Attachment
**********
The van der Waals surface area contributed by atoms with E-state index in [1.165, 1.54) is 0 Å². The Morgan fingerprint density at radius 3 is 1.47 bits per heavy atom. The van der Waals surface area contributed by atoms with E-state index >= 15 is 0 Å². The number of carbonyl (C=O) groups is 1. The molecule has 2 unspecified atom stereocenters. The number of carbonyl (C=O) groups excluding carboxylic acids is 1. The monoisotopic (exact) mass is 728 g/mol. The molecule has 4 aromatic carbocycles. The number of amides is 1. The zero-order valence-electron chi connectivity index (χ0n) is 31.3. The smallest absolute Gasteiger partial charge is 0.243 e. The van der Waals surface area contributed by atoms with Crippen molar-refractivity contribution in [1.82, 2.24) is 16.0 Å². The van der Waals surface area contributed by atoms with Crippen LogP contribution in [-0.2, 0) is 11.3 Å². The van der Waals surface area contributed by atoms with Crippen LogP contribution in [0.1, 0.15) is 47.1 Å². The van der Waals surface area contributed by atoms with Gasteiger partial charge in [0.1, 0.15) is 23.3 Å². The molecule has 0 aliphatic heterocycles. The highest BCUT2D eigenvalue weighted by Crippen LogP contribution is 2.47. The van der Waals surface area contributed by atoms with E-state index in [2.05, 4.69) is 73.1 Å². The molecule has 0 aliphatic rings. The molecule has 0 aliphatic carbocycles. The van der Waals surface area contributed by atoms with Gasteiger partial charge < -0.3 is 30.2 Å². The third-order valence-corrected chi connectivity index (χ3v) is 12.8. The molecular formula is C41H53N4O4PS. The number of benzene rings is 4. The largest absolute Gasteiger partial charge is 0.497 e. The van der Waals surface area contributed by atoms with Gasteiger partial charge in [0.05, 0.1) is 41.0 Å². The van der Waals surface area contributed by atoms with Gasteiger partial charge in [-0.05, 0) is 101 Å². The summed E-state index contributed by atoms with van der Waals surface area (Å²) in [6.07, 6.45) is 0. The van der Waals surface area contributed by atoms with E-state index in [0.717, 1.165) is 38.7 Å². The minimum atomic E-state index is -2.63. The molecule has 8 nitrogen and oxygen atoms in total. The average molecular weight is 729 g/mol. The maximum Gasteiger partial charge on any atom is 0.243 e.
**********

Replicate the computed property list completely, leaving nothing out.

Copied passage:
The van der Waals surface area contributed by atoms with E-state index in [1.165, 1.54) is 0 Å². The Morgan fingerprint density at radius 3 is 1.47 bits per heavy atom. The van der Waals surface area contributed by atoms with E-state index >= 15 is 0 Å². The number of carbonyl (C=O) groups is 1. The molecule has 2 unspecified atom stereocenters. The number of carbonyl (C=O) groups excluding carboxylic acids is 1. The monoisotopic (exact) mass is 728 g/mol. The molecule has 4 aromatic carbocycles. The number of amides is 1. The zero-order valence-electron chi connectivity index (χ0n) is 31.3. The smallest absolute Gasteiger partial charge is 0.243 e. The van der Waals surface area contributed by atoms with Crippen molar-refractivity contribution in [1.82, 2.24) is 16.0 Å². The van der Waals surface area contributed by atoms with Crippen LogP contribution in [-0.2, 0) is 11.3 Å². The van der Waals surface area contributed by atoms with Crippen LogP contribution in [0.1, 0.15) is 47.1 Å². The van der Waals surface area contributed by atoms with Gasteiger partial charge in [0.1, 0.15) is 23.3 Å². The molecule has 0 aliphatic heterocycles. The highest BCUT2D eigenvalue weighted by Crippen LogP contribution is 2.47. The van der Waals surface area contributed by atoms with E-state index in [2.05, 4.69) is 73.1 Å². The molecule has 0 aliphatic rings. The molecule has 0 aliphatic carbocycles. The van der Waals surface area contributed by atoms with Gasteiger partial charge < -0.3 is 30.2 Å². The third-order valence-corrected chi connectivity index (χ3v) is 12.8. The molecular formula is C41H53N4O4PS. The number of benzene rings is 4. The largest absolute Gasteiger partial charge is 0.497 e. The van der Waals surface area contributed by atoms with Gasteiger partial charge in [0.05, 0.1) is 41.0 Å². The van der Waals surface area contributed by atoms with Gasteiger partial charge in [-0.05, 0) is 101 Å². The summed E-state index contributed by atoms with van der Waals surface area (Å²) in [6.07, 6.45) is 0. The van der Waals surface area contributed by atoms with E-state index in [0.717, 1.165) is 38.7 Å². The minimum atomic E-state index is -2.63. The molecule has 8 nitrogen and oxygen atoms in total. The average molecular weight is 729 g/mol. The maximum Gasteiger partial charge on any atom is 0.243 e.